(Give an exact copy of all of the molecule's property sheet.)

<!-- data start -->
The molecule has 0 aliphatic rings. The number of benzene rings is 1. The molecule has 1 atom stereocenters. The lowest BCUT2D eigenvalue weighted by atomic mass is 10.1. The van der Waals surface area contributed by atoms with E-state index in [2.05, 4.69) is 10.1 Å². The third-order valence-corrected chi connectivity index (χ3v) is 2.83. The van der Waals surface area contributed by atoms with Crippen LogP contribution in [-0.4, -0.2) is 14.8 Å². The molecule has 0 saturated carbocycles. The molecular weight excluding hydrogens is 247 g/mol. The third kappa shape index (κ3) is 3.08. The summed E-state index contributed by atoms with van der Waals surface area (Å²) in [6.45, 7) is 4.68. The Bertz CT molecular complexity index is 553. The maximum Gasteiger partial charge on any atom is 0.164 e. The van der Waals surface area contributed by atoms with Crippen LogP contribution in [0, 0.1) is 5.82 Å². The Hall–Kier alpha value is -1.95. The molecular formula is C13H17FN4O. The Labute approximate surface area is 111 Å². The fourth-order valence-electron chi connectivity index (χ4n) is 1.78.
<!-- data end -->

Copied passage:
The molecule has 0 aliphatic rings. The number of benzene rings is 1. The molecule has 1 atom stereocenters. The lowest BCUT2D eigenvalue weighted by atomic mass is 10.1. The van der Waals surface area contributed by atoms with E-state index in [2.05, 4.69) is 10.1 Å². The third-order valence-corrected chi connectivity index (χ3v) is 2.83. The van der Waals surface area contributed by atoms with Crippen LogP contribution in [-0.4, -0.2) is 14.8 Å². The molecule has 0 saturated carbocycles. The molecular weight excluding hydrogens is 247 g/mol. The third kappa shape index (κ3) is 3.08. The summed E-state index contributed by atoms with van der Waals surface area (Å²) in [6.45, 7) is 4.68. The Bertz CT molecular complexity index is 553. The maximum Gasteiger partial charge on any atom is 0.164 e. The van der Waals surface area contributed by atoms with Crippen LogP contribution in [0, 0.1) is 5.82 Å². The Hall–Kier alpha value is -1.95. The molecular formula is C13H17FN4O. The Labute approximate surface area is 111 Å². The fourth-order valence-electron chi connectivity index (χ4n) is 1.78.